I have always been interested in working for a gallery within this design frame, looking at how objects are displayed. When viewing other objects, I feel that taking an inanimate ‘dead’ object and displaying it in its own right gives it a specific a way to be viewed aesthetically rather than for purpose. With the object eventually being displayed at the Science Museum, it will bring a whole new concept to me in terms of the sculptural frame where my object will stand, compared to an art associated gallery format.

In light of the current circumstances, I have been able to have a longer selection process which has been wonderful. From scrolling through many image files and document files, your eye really starts hone in on the type of things that its drawn to and the type of language that spikes interest in the object documents. Because of the scope of the collection I was initially drawn to the backs of objects; their markings, their faded colours, their shapes correlating to the object itself, their almost minimalist artistic manner.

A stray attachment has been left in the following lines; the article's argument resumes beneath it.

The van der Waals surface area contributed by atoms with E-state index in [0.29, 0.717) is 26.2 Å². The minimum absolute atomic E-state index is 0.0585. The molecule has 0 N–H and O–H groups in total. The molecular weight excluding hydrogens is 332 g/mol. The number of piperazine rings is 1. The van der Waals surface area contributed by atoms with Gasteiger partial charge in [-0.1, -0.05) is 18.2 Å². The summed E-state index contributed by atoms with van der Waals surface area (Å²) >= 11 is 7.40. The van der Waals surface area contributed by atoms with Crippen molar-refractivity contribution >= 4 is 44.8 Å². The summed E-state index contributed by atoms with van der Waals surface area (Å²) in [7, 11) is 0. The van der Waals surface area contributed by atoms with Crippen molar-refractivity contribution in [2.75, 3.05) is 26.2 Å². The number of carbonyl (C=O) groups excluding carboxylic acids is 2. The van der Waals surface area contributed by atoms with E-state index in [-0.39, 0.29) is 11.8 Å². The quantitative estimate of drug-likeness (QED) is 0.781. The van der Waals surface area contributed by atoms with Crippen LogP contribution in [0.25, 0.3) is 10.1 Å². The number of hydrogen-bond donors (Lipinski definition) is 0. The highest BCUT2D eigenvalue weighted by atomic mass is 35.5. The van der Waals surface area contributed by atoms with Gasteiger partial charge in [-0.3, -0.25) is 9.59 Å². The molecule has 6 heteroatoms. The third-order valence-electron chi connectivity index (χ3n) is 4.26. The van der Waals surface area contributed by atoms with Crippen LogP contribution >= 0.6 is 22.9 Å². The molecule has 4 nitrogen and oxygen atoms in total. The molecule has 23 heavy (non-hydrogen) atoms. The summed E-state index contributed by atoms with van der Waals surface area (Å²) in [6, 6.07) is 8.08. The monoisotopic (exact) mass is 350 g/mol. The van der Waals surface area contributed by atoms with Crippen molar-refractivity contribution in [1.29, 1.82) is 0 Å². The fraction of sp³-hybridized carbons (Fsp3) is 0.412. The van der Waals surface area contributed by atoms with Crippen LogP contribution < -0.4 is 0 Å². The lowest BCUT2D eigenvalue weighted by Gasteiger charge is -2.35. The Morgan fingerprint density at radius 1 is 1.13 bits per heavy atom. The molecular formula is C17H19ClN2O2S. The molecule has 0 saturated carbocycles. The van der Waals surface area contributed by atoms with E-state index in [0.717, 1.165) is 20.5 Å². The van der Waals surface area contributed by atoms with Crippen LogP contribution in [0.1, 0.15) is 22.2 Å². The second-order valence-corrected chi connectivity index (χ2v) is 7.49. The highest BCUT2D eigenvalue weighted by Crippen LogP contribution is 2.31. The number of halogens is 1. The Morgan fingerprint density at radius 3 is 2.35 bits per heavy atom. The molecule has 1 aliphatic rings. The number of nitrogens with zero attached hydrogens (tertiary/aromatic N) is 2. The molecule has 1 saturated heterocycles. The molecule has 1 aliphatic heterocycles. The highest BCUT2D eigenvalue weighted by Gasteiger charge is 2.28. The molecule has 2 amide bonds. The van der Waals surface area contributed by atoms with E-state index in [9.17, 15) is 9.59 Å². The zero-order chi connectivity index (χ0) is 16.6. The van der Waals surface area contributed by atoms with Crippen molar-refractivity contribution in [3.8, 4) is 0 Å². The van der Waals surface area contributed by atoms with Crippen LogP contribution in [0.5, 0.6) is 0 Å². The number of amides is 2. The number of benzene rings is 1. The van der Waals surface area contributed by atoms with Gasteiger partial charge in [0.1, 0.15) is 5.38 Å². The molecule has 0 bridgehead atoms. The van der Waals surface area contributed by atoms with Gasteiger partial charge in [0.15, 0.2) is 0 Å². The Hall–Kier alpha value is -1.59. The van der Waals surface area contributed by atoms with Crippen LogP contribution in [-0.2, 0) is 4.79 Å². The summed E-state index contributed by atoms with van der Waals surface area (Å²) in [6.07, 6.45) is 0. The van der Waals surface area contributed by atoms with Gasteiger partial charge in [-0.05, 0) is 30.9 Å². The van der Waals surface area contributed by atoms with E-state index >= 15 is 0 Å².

Notebook pages with Object Document files and photos of the backs of objects Notebook page of a mood board of a series of objects from the courtaulds collection

I have gradually narrowed down my search to four objects. The scarf, the fragment, the cups and the drug jar.

Objects that could be seen as fragments, or overlooked pieces, seemed to be the direction I was drawn towards but with a focus on the object’s everyday use within our material culture and how their narrative in the design could be obscured. Last week Matthew, the gallery technician, was able to go to the museum stores and show me these four objects through a video call. Holding, hanging and turning the objects around delicately, we discussed elements of the objects individually and then together. Seeing the fragment on its edge was beautiful, the bright colours of the scarf I was not expecting, the mirrored effect of the cups and the illustrated costume on the drug jar. It was so lovely even just to see a hand in a glove touching them, particularly within our pandemic context where touch and physical contact have been removed. It really brought new questions and conversation points to the objects. I was physically able to see them from different angles and how that changed their aesthetic appeal. I will be bringing these ideas together towards a design question for my proposal.